Implementation of a treat-to-target remission strategy for rheumatoid arthritis in Australian public and private rheumatology clinics (2016–2017)

Rheumatoid arthritis (RA) is a common and incurable chronic inflammatory joint disease affecting 2% of Australians. RA is associated with significant disability, decreased work capacity and reduced life expectancy. Treatment options for RA over the past 15 years have increased substantially, significantly altering the approach to the management of RA. Clinical remission or very low disease activity is an evidence based and achievable therapeutic goal in early and established RA. As a result, a `treat-to-target¿ approach similar to those adopted in diabetes and hypertension has been developed. Evidence is very strong for this targeted approach in RA however implementation in routine clinical practice has not occurred. Addressing the gap between the powerful evidence for a treat-to-target approach in RA and implementation in real life clinical environments is fundamental to improve the care of Australians living with RA. Treat-to-target regimes reduce disability, increase quality of life and normalise life expectancy in RA. Addressing this gap will reduce disease activity and therefore reduce pain, improve function and prevent progression of joint damage. This TRIP fellowship in RA treat-to-target strategy, will characterise the local knowledge translation gap from both a clinical and consumer perspective. Following the identification of barriers and facilitators to implementation, an education package and a practice change tool will be tailored and executed. The education package and practice change tool will be monitored and the outcomes will be used to build sustainability and allow widespread uptake in Australian rheumatology 'real life' clinical practice.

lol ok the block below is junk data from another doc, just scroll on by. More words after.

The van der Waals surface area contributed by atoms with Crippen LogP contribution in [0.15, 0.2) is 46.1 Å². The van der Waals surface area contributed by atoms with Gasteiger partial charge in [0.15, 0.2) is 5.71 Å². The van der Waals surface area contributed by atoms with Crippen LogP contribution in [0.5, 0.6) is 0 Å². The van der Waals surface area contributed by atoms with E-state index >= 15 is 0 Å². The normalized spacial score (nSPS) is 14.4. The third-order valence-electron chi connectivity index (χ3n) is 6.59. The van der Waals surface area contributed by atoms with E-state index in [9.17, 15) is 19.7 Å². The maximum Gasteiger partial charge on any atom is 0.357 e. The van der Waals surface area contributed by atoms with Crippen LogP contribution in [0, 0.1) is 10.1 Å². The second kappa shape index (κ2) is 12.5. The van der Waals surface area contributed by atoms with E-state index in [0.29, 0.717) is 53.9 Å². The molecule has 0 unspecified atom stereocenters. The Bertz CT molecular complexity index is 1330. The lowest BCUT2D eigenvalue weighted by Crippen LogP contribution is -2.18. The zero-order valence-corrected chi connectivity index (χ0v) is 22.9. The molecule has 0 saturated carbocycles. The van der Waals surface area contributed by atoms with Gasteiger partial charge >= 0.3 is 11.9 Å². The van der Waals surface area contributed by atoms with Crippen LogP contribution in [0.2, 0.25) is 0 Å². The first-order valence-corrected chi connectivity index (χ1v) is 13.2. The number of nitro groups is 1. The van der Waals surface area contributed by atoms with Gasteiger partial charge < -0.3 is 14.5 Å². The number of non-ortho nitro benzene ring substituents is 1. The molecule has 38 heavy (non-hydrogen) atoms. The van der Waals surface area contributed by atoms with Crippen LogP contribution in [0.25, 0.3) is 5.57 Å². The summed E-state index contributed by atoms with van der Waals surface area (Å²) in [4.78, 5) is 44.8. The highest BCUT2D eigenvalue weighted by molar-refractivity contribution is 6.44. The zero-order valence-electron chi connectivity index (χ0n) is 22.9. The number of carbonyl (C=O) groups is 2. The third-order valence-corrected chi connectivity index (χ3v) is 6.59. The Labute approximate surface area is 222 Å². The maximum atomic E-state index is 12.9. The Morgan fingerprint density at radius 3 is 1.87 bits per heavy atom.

Grant type:
NHMRC Translating Research into Practice Fellowships
  • Academic Title-Senior Lecturer
    Princess Alexandra Hospital Southside Clinical Unit
    Faculty of Medicine
Funded by:
National Health and Medical Research Council